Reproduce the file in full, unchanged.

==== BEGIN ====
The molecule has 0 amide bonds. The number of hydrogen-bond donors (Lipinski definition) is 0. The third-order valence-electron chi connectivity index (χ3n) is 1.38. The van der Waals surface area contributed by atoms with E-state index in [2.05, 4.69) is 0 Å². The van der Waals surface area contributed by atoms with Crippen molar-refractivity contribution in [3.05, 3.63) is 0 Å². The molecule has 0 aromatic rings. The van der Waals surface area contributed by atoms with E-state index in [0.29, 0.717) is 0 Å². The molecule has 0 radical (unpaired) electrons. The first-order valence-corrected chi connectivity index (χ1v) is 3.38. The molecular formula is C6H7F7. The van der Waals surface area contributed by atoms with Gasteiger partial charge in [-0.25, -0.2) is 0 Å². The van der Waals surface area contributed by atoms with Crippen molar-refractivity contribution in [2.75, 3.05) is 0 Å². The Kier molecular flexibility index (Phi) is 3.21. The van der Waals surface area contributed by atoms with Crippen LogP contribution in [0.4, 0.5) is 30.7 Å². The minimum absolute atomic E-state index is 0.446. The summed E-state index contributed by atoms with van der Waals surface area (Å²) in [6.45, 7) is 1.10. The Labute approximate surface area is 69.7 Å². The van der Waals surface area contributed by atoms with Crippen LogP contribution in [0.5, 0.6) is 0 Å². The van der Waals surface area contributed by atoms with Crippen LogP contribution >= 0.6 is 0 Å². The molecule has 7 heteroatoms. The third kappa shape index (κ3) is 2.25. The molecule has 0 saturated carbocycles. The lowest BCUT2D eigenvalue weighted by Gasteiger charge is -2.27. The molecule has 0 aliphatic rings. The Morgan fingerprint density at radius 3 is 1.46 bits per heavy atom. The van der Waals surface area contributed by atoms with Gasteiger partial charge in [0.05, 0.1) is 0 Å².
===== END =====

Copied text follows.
The molecule has 0 amide bonds. The number of hydrogen-bond donors (Lipinski definition) is 0. The third-order valence-electron chi connectivity index (χ3n) is 1.38. The van der Waals surface area contributed by atoms with E-state index in [2.05, 4.69) is 0 Å². The van der Waals surface area contributed by atoms with Crippen molar-refractivity contribution in [3.05, 3.63) is 0 Å². The molecule has 0 aromatic rings. The van der Waals surface area contributed by atoms with E-state index in [0.29, 0.717) is 0 Å². The molecule has 0 radical (unpaired) electrons. The first-order valence-corrected chi connectivity index (χ1v) is 3.38. The molecular formula is C6H7F7. The van der Waals surface area contributed by atoms with Gasteiger partial charge in [-0.25, -0.2) is 0 Å². The van der Waals surface area contributed by atoms with Crippen molar-refractivity contribution in [2.75, 3.05) is 0 Å². The Kier molecular flexibility index (Phi) is 3.21. The van der Waals surface area contributed by atoms with Crippen LogP contribution in [0.4, 0.5) is 30.7 Å². The minimum absolute atomic E-state index is 0.446. The summed E-state index contributed by atoms with van der Waals surface area (Å²) in [6.45, 7) is 1.10. The Labute approximate surface area is 69.7 Å². The van der Waals surface area contributed by atoms with Crippen LogP contribution in [0.5, 0.6) is 0 Å². The van der Waals surface area contributed by atoms with Crippen LogP contribution >= 0.6 is 0 Å². The molecule has 7 heteroatoms. The third kappa shape index (κ3) is 2.25. The molecule has 0 saturated carbocycles. The lowest BCUT2D eigenvalue weighted by Gasteiger charge is -2.27. The molecule has 0 aliphatic rings. The Morgan fingerprint density at radius 3 is 1.46 bits per heavy atom. The van der Waals surface area contributed by atoms with Gasteiger partial charge in [0.05, 0.1) is 0 Å².